Etymology
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triumvirate (n.)
1580s, from Latin triumviratus, from triumvir, from Old Latin phrase trium virum, genitive plural of tres viri "three men," from tres "three" (see three) + viri, plural of vir "man" (from PIE root *wi-ro- "man").
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*wi-ro- 
*wī-ro-, Proto-Indo-European root meaning "man."

It forms all or part of: curia; Fergus; triumvir; triumvirate; Weltanschauung; Weltschmerz; werewolf; wergeld; world; virago; virile; virility; virtue; virtuosity; virtuoso; virtuous.

It is the hypothetical source of/evidence for its existence is provided by: Sanskrit virah, Avestan vira-, Latin vir, Lithuanian vyras, Old Irish fer, Welsh gwr, Gothic wair, Old English wer "a man."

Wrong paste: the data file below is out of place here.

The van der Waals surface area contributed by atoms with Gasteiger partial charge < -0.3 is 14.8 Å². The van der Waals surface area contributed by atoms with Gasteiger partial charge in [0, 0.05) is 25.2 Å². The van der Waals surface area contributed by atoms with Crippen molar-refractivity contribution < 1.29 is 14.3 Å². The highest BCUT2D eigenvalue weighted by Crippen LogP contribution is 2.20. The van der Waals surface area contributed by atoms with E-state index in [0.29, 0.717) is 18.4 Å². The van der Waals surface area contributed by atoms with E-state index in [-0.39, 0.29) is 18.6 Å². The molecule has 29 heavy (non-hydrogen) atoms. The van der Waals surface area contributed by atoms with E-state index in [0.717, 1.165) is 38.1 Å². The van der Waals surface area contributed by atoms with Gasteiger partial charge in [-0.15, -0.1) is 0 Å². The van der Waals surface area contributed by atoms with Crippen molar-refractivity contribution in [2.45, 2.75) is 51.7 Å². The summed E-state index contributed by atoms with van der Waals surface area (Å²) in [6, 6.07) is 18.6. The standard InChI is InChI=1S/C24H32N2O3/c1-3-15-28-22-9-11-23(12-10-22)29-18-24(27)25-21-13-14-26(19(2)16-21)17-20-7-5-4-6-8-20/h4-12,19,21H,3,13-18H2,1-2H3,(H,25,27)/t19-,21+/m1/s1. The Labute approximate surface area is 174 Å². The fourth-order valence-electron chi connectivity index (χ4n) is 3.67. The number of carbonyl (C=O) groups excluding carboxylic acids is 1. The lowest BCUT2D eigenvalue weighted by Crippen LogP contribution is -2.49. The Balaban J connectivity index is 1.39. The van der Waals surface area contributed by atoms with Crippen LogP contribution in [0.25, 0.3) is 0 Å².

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troika (n.)
1842, "carriage drawn by three horses abreast," from Russian troika "three-horse team, any group of three," from collective numeral troje "group of three" (from PIE *tro-yo-, suffixed form of *trei-, see three) + diminutive suffix -ka. Sense of "any group of three administrators, triumvirate" is first recorded 1945.
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